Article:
Experts say that soaring temperatures on the heels of record snows and heavy rains add up to one of the worst seasons on record for people with allergies to tree pollens.
Without hard data from large clinical trials, it’s hard to make conclusions on the benefits of herbs for allergies. But European studies suggest these widely-available remedies may be worth considering:
Butterbur (Petasites hybridus) blocks the formation of compounds called leukotrienes that promote inflammation. Swiss researchers found that the flowering herb is less sedating but as effective as the OTC antihistamine cetirizine (brand name: Zyrtec). To reduce the risk of liver damage, it’s recommended that butterbur be taken for only six weeks a year.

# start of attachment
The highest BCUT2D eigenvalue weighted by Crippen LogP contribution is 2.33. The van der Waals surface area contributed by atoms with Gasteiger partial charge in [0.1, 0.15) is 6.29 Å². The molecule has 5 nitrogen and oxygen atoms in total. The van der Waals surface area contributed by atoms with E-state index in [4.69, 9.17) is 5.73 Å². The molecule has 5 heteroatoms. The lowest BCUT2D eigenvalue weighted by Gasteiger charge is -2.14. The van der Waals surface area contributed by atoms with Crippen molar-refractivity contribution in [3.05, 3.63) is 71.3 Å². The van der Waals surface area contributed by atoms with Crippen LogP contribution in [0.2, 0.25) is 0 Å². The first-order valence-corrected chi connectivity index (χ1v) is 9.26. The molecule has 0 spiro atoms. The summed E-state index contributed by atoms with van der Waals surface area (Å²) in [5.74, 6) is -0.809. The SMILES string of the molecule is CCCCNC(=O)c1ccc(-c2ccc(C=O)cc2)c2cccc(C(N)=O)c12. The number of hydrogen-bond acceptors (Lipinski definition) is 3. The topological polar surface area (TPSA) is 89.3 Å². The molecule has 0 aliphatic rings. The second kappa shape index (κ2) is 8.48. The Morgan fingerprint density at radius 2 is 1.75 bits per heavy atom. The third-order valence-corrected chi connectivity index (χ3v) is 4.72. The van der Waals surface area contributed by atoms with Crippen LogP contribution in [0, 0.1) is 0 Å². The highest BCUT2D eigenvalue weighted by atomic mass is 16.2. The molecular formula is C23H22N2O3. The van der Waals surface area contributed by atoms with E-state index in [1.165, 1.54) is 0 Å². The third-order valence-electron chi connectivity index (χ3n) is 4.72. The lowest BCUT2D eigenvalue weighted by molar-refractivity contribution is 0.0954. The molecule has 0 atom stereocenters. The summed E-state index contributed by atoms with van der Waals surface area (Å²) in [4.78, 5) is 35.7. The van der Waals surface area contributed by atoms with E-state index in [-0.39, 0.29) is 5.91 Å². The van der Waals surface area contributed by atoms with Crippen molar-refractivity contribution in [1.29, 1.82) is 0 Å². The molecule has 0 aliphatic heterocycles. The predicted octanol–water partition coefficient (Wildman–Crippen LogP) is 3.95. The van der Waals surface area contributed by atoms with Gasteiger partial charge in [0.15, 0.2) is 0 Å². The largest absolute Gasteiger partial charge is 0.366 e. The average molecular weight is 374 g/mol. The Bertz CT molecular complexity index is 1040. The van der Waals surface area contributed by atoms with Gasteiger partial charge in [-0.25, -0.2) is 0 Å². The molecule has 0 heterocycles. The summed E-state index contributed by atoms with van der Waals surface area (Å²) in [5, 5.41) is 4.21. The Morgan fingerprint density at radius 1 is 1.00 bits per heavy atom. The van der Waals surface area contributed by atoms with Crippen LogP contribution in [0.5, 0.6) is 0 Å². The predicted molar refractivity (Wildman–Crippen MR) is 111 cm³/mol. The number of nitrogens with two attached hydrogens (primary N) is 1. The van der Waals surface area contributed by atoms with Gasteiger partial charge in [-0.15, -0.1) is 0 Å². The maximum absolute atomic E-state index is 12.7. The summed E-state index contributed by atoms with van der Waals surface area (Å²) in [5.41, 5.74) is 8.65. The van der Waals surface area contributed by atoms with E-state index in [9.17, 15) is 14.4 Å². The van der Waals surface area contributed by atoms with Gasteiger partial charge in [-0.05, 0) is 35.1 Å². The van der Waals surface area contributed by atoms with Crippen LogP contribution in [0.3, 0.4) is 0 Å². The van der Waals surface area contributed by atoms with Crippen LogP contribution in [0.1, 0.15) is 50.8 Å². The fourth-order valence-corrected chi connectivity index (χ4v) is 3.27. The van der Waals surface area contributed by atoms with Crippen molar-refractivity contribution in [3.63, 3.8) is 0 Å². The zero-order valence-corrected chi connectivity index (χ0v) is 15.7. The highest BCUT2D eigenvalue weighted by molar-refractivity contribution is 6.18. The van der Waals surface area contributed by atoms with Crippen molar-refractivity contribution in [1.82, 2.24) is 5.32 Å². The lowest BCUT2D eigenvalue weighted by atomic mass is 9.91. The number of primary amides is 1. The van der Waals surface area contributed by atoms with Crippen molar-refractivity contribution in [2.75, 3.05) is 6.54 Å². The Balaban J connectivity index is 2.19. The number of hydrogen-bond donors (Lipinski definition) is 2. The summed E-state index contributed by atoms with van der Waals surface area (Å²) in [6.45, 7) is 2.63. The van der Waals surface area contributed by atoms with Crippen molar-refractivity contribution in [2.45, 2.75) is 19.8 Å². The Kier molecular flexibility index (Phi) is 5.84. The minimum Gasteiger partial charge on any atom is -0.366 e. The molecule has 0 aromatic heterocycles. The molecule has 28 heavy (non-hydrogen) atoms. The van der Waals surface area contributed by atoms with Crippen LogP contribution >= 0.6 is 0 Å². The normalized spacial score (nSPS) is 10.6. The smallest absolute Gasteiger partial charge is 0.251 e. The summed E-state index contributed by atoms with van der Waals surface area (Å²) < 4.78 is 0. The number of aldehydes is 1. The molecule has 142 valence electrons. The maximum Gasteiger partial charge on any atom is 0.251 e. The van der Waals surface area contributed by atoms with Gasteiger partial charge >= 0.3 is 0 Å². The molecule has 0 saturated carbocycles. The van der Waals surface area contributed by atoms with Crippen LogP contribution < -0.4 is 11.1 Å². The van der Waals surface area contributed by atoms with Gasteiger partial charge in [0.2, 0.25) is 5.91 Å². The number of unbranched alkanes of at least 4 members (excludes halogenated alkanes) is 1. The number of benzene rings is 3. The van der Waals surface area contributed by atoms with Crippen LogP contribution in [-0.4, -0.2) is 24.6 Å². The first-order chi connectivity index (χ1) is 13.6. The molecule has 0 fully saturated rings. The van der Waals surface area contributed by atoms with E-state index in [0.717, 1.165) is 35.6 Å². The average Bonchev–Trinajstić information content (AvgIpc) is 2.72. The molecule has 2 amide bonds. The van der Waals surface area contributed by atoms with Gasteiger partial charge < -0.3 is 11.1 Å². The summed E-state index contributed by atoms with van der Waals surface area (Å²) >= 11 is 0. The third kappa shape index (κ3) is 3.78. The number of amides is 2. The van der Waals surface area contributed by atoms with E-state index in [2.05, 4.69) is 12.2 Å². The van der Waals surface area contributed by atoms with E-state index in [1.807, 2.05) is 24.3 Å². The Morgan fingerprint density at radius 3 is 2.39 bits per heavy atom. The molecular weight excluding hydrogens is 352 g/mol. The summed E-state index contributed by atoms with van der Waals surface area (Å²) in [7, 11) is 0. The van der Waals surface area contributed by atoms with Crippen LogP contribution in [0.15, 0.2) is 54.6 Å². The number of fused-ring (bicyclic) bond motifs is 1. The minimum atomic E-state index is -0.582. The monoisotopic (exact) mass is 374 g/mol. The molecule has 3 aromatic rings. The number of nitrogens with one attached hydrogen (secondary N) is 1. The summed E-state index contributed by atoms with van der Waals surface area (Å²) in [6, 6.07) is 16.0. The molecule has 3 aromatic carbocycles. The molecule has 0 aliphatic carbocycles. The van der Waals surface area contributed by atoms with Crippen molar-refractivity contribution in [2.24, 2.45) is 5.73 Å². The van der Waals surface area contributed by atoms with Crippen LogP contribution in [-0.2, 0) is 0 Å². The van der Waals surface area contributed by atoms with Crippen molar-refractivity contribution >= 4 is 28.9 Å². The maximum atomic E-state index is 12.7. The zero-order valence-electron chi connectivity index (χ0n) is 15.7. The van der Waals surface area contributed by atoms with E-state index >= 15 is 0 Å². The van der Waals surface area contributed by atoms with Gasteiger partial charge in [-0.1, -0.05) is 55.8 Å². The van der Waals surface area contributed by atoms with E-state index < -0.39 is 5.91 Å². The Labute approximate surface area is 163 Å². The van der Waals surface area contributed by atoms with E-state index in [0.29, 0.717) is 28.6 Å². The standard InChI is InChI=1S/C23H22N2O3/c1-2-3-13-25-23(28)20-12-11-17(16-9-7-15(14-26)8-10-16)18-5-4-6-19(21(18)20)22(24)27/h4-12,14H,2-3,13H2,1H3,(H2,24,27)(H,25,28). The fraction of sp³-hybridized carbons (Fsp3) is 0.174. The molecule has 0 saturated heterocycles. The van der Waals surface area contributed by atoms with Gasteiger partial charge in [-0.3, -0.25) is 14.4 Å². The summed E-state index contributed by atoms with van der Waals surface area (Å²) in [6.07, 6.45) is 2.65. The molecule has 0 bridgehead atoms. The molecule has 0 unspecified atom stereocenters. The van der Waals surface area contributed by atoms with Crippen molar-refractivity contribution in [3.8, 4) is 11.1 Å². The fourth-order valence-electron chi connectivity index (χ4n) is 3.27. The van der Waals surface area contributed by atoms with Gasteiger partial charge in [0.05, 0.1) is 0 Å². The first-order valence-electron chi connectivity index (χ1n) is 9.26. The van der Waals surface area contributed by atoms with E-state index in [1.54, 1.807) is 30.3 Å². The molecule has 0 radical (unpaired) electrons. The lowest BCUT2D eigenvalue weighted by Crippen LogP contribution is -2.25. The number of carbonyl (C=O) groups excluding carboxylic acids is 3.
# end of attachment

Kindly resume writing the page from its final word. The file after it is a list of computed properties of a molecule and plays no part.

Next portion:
Rosmarinic acid, a chemical derived from rosemary leaves, reduced seasonal allergy symptoms in a preliminary Japanese study. The compound seems to have anti-inflammatory properties and also suppress immune cell activity.
Stinging nettle (Urtica dioica) is a popular allergy remedy in Europe. In one study, 58 percent of 69 volunteers reported that a daily 600 mg dose of freeze-dried nettle leaf relieved allergy symptoms—and 48 percent said its anti-inflammatory effect was more effective than standard OTC allergy medicines.
For research-based information on conditions and treatments, including diet supplements and herbs, visit The National Center for Complementary and Alternative Medicine http://nccam.nih.gov/.